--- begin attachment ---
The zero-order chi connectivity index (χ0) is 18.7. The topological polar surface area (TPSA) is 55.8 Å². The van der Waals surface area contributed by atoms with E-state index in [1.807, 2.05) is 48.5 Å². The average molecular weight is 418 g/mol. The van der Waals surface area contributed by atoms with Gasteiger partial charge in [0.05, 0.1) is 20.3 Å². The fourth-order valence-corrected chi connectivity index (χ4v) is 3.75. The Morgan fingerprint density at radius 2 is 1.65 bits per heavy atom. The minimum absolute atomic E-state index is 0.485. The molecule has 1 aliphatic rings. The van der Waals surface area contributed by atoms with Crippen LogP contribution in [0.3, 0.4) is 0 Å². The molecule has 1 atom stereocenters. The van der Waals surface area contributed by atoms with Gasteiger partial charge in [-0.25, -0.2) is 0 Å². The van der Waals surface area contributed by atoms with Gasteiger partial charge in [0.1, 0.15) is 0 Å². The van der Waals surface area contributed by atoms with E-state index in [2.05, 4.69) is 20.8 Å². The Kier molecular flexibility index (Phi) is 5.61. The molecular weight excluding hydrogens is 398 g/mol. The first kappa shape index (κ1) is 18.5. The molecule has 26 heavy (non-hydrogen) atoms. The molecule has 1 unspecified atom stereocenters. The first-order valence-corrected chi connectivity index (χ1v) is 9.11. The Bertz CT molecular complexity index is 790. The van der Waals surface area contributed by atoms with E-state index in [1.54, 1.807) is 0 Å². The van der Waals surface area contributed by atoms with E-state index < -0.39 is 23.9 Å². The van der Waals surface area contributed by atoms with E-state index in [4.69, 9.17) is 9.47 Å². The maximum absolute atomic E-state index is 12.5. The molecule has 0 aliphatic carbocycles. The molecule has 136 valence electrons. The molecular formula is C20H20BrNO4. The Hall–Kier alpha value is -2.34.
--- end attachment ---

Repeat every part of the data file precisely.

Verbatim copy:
The zero-order chi connectivity index (χ0) is 18.7. The topological polar surface area (TPSA) is 55.8 Å². The van der Waals surface area contributed by atoms with E-state index in [1.807, 2.05) is 48.5 Å². The average molecular weight is 418 g/mol. The van der Waals surface area contributed by atoms with Gasteiger partial charge in [0.05, 0.1) is 20.3 Å². The fourth-order valence-corrected chi connectivity index (χ4v) is 3.75. The Morgan fingerprint density at radius 2 is 1.65 bits per heavy atom. The minimum absolute atomic E-state index is 0.485. The molecule has 1 aliphatic rings. The van der Waals surface area contributed by atoms with Crippen LogP contribution in [0.3, 0.4) is 0 Å². The molecule has 1 atom stereocenters. The van der Waals surface area contributed by atoms with Gasteiger partial charge in [-0.25, -0.2) is 0 Å². The van der Waals surface area contributed by atoms with Gasteiger partial charge in [0.1, 0.15) is 0 Å². The van der Waals surface area contributed by atoms with E-state index in [2.05, 4.69) is 20.8 Å². The Kier molecular flexibility index (Phi) is 5.61. The molecular weight excluding hydrogens is 398 g/mol. The first kappa shape index (κ1) is 18.5. The molecule has 26 heavy (non-hydrogen) atoms. The molecule has 1 unspecified atom stereocenters. The first-order valence-corrected chi connectivity index (χ1v) is 9.11. The Bertz CT molecular complexity index is 790. The van der Waals surface area contributed by atoms with E-state index in [1.54, 1.807) is 0 Å². The van der Waals surface area contributed by atoms with E-state index < -0.39 is 23.9 Å². The van der Waals surface area contributed by atoms with E-state index in [4.69, 9.17) is 9.47 Å². The maximum absolute atomic E-state index is 12.5. The molecule has 0 aliphatic carbocycles. The molecule has 136 valence electrons. The molecular formula is C20H20BrNO4. The Hall–Kier alpha value is -2.34.